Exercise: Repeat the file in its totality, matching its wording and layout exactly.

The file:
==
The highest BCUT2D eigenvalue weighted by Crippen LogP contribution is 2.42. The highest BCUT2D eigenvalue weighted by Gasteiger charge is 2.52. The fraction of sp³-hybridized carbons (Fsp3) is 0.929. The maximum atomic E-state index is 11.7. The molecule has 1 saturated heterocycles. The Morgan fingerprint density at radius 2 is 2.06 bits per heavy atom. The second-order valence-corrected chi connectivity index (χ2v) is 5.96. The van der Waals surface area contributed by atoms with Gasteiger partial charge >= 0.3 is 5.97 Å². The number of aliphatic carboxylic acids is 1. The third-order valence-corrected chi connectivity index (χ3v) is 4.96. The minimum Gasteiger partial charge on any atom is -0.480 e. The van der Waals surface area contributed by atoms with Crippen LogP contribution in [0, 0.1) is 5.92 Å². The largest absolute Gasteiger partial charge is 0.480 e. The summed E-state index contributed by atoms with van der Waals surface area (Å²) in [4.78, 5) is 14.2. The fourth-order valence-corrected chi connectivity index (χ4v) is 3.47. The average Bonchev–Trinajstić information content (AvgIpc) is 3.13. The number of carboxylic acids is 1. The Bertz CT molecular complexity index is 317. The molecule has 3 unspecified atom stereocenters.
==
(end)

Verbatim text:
The highest BCUT2D eigenvalue weighted by Crippen LogP contribution is 2.42. The highest BCUT2D eigenvalue weighted by Gasteiger charge is 2.52. The fraction of sp³-hybridized carbons (Fsp3) is 0.929. The maximum atomic E-state index is 11.7. The molecule has 1 saturated heterocycles. The Morgan fingerprint density at radius 2 is 2.06 bits per heavy atom. The second-order valence-corrected chi connectivity index (χ2v) is 5.96. The van der Waals surface area contributed by atoms with Gasteiger partial charge >= 0.3 is 5.97 Å². The number of aliphatic carboxylic acids is 1. The third-order valence-corrected chi connectivity index (χ3v) is 4.96. The minimum Gasteiger partial charge on any atom is -0.480 e. The van der Waals surface area contributed by atoms with Crippen LogP contribution in [0, 0.1) is 5.92 Å². The largest absolute Gasteiger partial charge is 0.480 e. The summed E-state index contributed by atoms with van der Waals surface area (Å²) in [4.78, 5) is 14.2. The fourth-order valence-corrected chi connectivity index (χ4v) is 3.47. The average Bonchev–Trinajstić information content (AvgIpc) is 3.13. The number of carboxylic acids is 1. The Bertz CT molecular complexity index is 317. The molecule has 3 unspecified atom stereocenters.